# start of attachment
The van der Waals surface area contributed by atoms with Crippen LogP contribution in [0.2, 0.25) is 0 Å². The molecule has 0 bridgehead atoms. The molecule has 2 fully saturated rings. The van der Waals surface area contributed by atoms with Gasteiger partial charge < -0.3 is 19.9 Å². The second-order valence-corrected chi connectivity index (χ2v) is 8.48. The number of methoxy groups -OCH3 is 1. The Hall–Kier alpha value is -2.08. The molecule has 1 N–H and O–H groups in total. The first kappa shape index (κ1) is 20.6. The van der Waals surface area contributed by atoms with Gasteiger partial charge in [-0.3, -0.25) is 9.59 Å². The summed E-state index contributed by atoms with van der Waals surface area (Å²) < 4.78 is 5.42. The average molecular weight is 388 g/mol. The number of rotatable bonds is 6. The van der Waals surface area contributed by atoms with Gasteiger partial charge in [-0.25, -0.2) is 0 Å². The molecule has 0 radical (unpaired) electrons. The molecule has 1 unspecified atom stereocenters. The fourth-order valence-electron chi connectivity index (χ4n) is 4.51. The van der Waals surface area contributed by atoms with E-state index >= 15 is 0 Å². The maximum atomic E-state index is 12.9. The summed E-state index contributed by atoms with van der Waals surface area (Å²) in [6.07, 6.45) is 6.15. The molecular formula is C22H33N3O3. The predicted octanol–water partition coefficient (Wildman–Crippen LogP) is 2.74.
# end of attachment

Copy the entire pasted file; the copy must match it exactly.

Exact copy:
The van der Waals surface area contributed by atoms with Crippen LogP contribution in [0.2, 0.25) is 0 Å². The molecule has 0 bridgehead atoms. The molecule has 2 fully saturated rings. The van der Waals surface area contributed by atoms with Gasteiger partial charge < -0.3 is 19.9 Å². The second-order valence-corrected chi connectivity index (χ2v) is 8.48. The number of methoxy groups -OCH3 is 1. The Hall–Kier alpha value is -2.08. The molecule has 1 N–H and O–H groups in total. The first kappa shape index (κ1) is 20.6. The van der Waals surface area contributed by atoms with Gasteiger partial charge in [-0.3, -0.25) is 9.59 Å². The summed E-state index contributed by atoms with van der Waals surface area (Å²) < 4.78 is 5.42. The average molecular weight is 388 g/mol. The number of rotatable bonds is 6. The van der Waals surface area contributed by atoms with Gasteiger partial charge in [-0.25, -0.2) is 0 Å². The molecule has 0 radical (unpaired) electrons. The molecule has 1 unspecified atom stereocenters. The fourth-order valence-electron chi connectivity index (χ4n) is 4.51. The van der Waals surface area contributed by atoms with E-state index >= 15 is 0 Å². The maximum atomic E-state index is 12.9. The summed E-state index contributed by atoms with van der Waals surface area (Å²) in [6.07, 6.45) is 6.15. The molecular formula is C22H33N3O3. The predicted octanol–water partition coefficient (Wildman–Crippen LogP) is 2.74.